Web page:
It is surprising how often sales copywriting misses the mark when it comes to delivering the right message to potential new customers. We know that we need to appeal to a very defined need when we set about creating sales copy, but sometimes, it really is difficult to nail down what need it is that you are meeting.
Copywriting and meeting needs
Most products and services do meet a need for someone. But it can be a real headache defining it, because it isn’t always what you think it might be. There is a really old saying that is always wheeled out to copywriters. It is something that is usually mumbled about drills and quarter inch holes. And how we need the holes, and not the drill, or the drill bit. But I was thinking about this need for quarter inch holes and I realised that I have never, ever needed them. Ever.
My only foray into drill bit buying (I am married now so someone else deals with the quarter inch holes), was when I was a single lady with lots of cosmetics and no shelf to put them on. I needed a shelf hanging. So I went about buying a drill to do it. My need was a shelf on the wall. Not a hole.
And so you see that even the old ways aren’t necessarily the best. At the end of the day, I was going to buy whatever I could find in whichever shop I was in. But as a copywriting message, this is pretty important stuff. We may be missing the mark way more often than we realise because we are talking to the wrong need.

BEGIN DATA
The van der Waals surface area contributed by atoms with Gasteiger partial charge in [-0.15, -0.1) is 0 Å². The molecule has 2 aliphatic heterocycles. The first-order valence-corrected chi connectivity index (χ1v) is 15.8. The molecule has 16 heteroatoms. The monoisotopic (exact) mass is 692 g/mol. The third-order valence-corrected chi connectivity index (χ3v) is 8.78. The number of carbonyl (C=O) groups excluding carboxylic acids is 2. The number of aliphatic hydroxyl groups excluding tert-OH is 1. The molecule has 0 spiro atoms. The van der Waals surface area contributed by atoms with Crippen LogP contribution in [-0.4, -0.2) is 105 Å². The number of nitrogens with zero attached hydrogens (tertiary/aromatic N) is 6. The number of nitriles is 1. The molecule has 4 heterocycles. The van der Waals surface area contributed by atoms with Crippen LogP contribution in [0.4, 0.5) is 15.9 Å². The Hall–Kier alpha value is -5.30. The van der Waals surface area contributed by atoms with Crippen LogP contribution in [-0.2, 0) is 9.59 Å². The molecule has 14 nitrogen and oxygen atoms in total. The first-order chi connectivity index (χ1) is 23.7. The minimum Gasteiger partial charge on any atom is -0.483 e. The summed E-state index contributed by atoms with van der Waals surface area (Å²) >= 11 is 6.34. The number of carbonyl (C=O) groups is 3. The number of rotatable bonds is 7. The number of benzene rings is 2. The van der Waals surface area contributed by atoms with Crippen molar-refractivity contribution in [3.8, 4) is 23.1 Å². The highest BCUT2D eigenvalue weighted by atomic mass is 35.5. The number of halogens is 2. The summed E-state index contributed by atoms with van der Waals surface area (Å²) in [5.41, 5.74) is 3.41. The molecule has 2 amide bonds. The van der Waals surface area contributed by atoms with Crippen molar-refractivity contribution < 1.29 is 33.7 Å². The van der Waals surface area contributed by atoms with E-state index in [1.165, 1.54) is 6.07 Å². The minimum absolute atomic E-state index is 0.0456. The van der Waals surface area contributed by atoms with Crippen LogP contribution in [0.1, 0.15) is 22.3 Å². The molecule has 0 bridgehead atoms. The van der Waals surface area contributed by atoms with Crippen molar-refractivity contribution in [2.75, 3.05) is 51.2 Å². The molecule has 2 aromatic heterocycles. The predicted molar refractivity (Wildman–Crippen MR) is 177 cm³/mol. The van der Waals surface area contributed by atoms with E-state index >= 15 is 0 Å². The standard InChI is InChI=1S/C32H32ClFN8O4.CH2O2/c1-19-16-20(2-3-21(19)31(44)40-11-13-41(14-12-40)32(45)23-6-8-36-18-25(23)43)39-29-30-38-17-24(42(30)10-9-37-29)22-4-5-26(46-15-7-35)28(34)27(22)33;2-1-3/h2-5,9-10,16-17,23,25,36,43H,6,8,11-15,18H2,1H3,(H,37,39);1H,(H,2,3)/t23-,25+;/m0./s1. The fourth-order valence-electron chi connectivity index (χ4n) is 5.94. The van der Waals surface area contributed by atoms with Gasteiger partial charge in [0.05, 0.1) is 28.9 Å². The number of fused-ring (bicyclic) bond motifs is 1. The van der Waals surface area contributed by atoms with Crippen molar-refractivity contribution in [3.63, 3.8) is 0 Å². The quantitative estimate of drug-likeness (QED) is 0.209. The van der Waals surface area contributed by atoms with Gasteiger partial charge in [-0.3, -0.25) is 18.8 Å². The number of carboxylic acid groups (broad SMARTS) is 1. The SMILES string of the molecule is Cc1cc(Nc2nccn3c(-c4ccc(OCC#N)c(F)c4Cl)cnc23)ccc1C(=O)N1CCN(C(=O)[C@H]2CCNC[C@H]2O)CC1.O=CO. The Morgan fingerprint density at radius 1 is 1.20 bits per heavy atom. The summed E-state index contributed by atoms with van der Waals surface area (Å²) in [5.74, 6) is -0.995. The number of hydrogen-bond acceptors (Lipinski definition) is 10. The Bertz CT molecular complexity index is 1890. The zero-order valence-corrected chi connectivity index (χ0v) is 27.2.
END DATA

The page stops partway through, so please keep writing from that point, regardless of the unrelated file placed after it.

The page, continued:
Sales copy must have emotional appeal
Sometimes the real need is emotional, even if the product is entirely functional. There is plenty of brain science behind this but I won’t bore you with the details today. Cosmetic brands seem to understand this better than any other industry. Women don’t want an easy to absorb, oil free moisturiser that won’t break the bank. They want to look 25 years old with just three applications. And perfume buyers. They don’t want to smell nice; they want to feel like Coco Chanel. They want to turn heads and be noticed. I wouldn’t be surprised if women would wear skunk pheromones if it made others stop in the street and say ‘wow, you smell amazing’.
I was wondering about this principle with a service that is more functional. How on earth do you appeal to an emotional need when you are selling, say, website hosting. Low downtime, low monthly cost, unlimited space blah blah blah. But how does any of that appeal to the emotions of the person buying?
If you are selling hosting to me, you need all of those things. But it also has to be really, really easy to use and cause me no headaches. I am so busy, I really can’t be doing with problematic technology and so if you offer me hosting with the promise that in one click my site is ready to go, you have appealed directly to my emotional need to be uninvolved in the process as much as possible and for you to take care of it without charging earth. The other benefits are great, and I won’t buy without them, but I do need that reassurance that I won’t be sucked into hosting hell for hours trying to upload and download and whatever else.
So as you can see, obvious benefits are prerequisites. But if you want to nail that sale, you need to really think out of the box and tune into the emotions. You can’t appeal to all the people all the time, but you can hone in on a clearly defined target with some creative (and emotional) thinking.